Some federal health experts advising President Donald Trump on the Covid-19 response have submitted recommendations to the White House coronavirus task force -- guidelines that seek to reopen "some schools and businesses" in cities where infection rates are low, a senior federal health official directly involved in creating the guidelines told CNN.
The guidelines are only recommendations at this point, which would be considered by the task force then submitted for Trump's approval. In recent days, the White House has said it would review recommendations and announce new guidelines early this week.
The official characterized the recommendations as a "middle-ground agreement" between "keeping the country shut down and trying to reopen the entire thing." The source would not reveal which lower-infection states might be included.
"Manhattan won't be impacted by these guidelines, but places in middle America will," the official said.
The recommendations come as the number of reported coronavirus deaths doubled to more than 2,000 nationwide in two days. The US has the most confirmed cases worldwide, and as of Saturday, at least 215 million Americans were under various stay-at-home or shelter-in-place orders, according to a CNN count based on Census data.
CNN has reached out to the White House, the US Department of Health and Human Services and the US Centers for Disease Control and Prevention and has not yet received responses.
Dr. Anthony Fauci told CNN's Jake Tapper on "State of the Union" Sunday that he supports the idea of loosening the guidelines, but stressed that a timetable for doing so is still unclear.
"I'm not against releasing the restrictions -- I'm actually for it in an appropriate place," said Fauci, the director of the National Institute of Allergy and Infectious Diseases and a key member of the White House's coronavirus task force.
"But I don't recommend it unless we have the tools in place, in real time" for testing data and containment, he said, adding: "It's doable, but it's only doable if you put the tools in place."
The proposed recommendations call for cities to reach "benchmarks" before allowing people to go back to school, return to daycare or go back to work, "... while still implementing social distancing measures." The official did not offer any specifics about the benchmarks but did say that "state and local agencies will have to work together to decide what is best for their communities."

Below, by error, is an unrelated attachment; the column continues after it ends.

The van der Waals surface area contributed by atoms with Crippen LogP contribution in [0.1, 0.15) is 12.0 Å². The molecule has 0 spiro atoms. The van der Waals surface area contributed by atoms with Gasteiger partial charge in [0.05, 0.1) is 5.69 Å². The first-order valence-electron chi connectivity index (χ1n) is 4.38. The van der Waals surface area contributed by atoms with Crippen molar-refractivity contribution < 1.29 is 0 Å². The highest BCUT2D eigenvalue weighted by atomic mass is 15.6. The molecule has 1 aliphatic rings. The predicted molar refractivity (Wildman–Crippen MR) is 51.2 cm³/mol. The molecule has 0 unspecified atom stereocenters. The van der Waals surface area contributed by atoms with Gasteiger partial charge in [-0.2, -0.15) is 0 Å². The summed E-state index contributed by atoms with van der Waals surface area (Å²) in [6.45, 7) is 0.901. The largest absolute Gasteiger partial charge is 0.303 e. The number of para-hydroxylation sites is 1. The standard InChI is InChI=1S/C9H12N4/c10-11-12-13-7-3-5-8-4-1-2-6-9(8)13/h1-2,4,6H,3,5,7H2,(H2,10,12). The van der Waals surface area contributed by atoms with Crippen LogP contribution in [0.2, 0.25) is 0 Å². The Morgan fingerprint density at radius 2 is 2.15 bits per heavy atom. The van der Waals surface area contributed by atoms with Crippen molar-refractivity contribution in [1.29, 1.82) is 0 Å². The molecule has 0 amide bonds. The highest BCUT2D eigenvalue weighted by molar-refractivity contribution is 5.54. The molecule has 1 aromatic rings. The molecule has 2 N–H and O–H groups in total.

The recommendations allow for "schools to open first," the source said. "This is what we should have done in the first place. Some schools should have never closed."
Under the proposed return-to-work recommendations, "businesses would be recommended to try a phased approach."
"Those who are more vulnerable and at higher risk of contracting [the disease] will be recommended to telework, those who are younger ... those who are non-immune compromised, those who are healthy are going to be asked to phase back into the workplace," the official said. Those "severely ill, anyone showing symptoms, or people who are at higher risk should continue to stay home."
The official stressed that these would be "guidelines" and that it would be up to individual state and local officials to decide how to move forward.
"We can't have everything open and we can't continue to tell people to stay inside," the source said. "Continuing the pause like we have been is not sustainable socially. It's not sustainable economically."
Vice President Mike Pence told Fox News Saturday night that "we are following the data" as the task force prepares to release guidelines.
"We are literally doing tens of thousands of tests a day," Pence said. "And we've got a great deal more understanding about where people have contracted the coronavirus, who has recovered, who is most at risk and the regions of the country most impacted. So, while the President has said that he would like to open the country up in weeks, not months, we are going to be bringing that data forward to him."
When asked about the risk posed to the general public and how the recommendations would be received, the senior federal health official told CNN: "There is going to be risk."
This story has been updated with comments from Dr. Anthony Fauci.
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